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Encyclopedia > Carl T. Curtis

Carl Thomas Curtis (March 15, 1905 January 24, 2000) was an American politician, most notable as a long-serving congressman and senator from Nebraska. He was a Republican.

Curtis was born on his family's farm in Kearney County, Nebraska. He attended the public schools, and then attended Nebraska Wesleyan University. He studied law on his own and passed the bar exam. He began practicing law in his native county and served as its attorney from 1931 to 1934. He was elected to the United States House of Representatives from a Nebraska district in 1938 on a campaign to oppose the New Deal policies of President Franklin Roosevelt. Curtis served in the House from 1939 until 1954, being reelected every two years.

Curtis ran for the United States Senate from Nebraska from 1954 and won. He was reelected three times and served from 1955 to 1979. He voted for the Civil Rights Act of 1964.

Curtis was loyal to the Republican Party's platform, particularly supporting its anticommunist stances and fiscal conservatism, which included opposition to social programs such as Roosevelt's New Deal and the Great Society programs of Lyndon Johnson. Curtis was a close ally of both Barry Goldwater and Richard Nixon. He served as floor leader during the 1964 nomination of Goldwater at the Republican National Convention. He supported Nixon's handling of the Vietnam War, and remained loyal to him even during the height of the Watergate scandals, during which Nixon was forced to resign as President, a position which few politicians even in the Republican Party took. Curtis served as chairman of the Senate Republican Conference from 1975 to 1979.

Following his retirement from the Senate, Curtis moved to Lincoln, Nebraska where he practiced law and gave occasional interviews to the media. Following his death in Lincoln of natural causes, he was praised on the Senate floor in a speech delivered by Strom Thurmond, a contemporary of Curtis's who was also elected to the Senate in 1954 and held conservative views.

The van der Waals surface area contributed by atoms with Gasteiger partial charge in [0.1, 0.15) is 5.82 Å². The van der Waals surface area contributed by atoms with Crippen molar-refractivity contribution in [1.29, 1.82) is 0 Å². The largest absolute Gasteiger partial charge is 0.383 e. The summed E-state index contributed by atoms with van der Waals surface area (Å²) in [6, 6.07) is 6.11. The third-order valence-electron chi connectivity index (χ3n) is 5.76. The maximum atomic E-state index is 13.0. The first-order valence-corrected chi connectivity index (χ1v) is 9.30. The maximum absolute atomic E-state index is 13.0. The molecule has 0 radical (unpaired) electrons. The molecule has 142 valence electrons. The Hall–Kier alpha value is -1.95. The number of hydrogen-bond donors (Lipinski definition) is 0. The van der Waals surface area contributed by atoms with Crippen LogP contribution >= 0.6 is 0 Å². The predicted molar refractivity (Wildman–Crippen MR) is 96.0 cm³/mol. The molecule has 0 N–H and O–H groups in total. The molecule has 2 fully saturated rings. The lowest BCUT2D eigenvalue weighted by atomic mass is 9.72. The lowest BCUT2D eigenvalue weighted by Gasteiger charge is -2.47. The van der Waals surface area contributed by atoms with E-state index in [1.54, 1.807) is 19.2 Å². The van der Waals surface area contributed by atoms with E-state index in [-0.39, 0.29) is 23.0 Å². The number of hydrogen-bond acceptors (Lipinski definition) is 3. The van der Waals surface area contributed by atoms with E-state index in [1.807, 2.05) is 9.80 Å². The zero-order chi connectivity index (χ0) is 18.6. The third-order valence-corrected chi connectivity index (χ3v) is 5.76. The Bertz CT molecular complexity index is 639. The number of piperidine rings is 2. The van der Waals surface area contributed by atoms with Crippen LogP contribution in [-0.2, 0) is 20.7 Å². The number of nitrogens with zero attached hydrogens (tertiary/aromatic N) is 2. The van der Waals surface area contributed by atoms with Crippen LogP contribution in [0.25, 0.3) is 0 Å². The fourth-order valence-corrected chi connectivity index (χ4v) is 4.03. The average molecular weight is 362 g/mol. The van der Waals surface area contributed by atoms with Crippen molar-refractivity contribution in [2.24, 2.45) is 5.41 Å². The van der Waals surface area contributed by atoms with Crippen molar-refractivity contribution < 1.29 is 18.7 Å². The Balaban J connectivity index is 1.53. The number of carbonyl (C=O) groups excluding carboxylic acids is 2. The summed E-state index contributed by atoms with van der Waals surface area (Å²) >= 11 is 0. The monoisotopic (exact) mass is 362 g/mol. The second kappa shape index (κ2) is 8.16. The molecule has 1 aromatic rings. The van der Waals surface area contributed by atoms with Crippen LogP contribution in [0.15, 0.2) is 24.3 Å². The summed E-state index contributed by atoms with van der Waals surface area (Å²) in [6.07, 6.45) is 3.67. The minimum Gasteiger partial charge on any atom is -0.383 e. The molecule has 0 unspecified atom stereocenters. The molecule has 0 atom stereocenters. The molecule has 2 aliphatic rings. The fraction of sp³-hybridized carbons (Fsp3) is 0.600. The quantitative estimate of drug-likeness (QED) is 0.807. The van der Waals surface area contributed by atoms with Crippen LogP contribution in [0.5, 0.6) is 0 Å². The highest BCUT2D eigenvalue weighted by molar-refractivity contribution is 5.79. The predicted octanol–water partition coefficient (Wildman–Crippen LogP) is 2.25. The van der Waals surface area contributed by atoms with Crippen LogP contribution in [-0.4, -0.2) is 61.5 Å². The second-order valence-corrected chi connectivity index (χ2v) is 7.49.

Results from FactBites:
PROFILE: Carl T. Curtis (2961 words)
Curtis was a leader in the successful efforts in 1965 and 1966 to prevent repeal of Section 14(b) of the Taft-Hartley Act, which outlawed the requirement of membership in a labor organization as a condition of employment in any state or territory where such a requirement is prohibited by law.
Curtis was a co-author of the Small Watershed Act of 1954, which authorized the Department of Agriculture with the Soil Conservation Districts to build projects which are too large for an individual farmer or an individual soil conservation district to manage alone.
Curtis worked to change the inequities so that benefits were extended to the self employed, including farmers, to public employees, including school teachers, and to members of the professions and the uniformed services.
NationMaster - Encyclopedia: Curtis Institute of Music (1284 words)
The Curtis Institute of Music is a music school in Philadelphia, Pennsylvania that offers courses of study leading to a performance Diploma, Bachelor of Music, Master of Music in Opera, and Professional Studies Certificate in Opera.
It was originally established in 1924 by Mary Louise Curtis Bok, to some extent as a training ground for orchestral players to fill the ranks of the Philadelphia Orchestra, much like the Vienna Hochschule fur Musik and the Vienna Philharmonic, although pianists, singers, organists and composers were offered courses of study as well.
CURTIS INSTITUTE OF MUSIC [Curtis Institute of Music] in Philadelphia; coeducational; founded 1924 by Mary Louise Curtis Bok (later married to Efrem Zimbalist) and named for her father, Cyrus Curtis.
  More results at FactBites »



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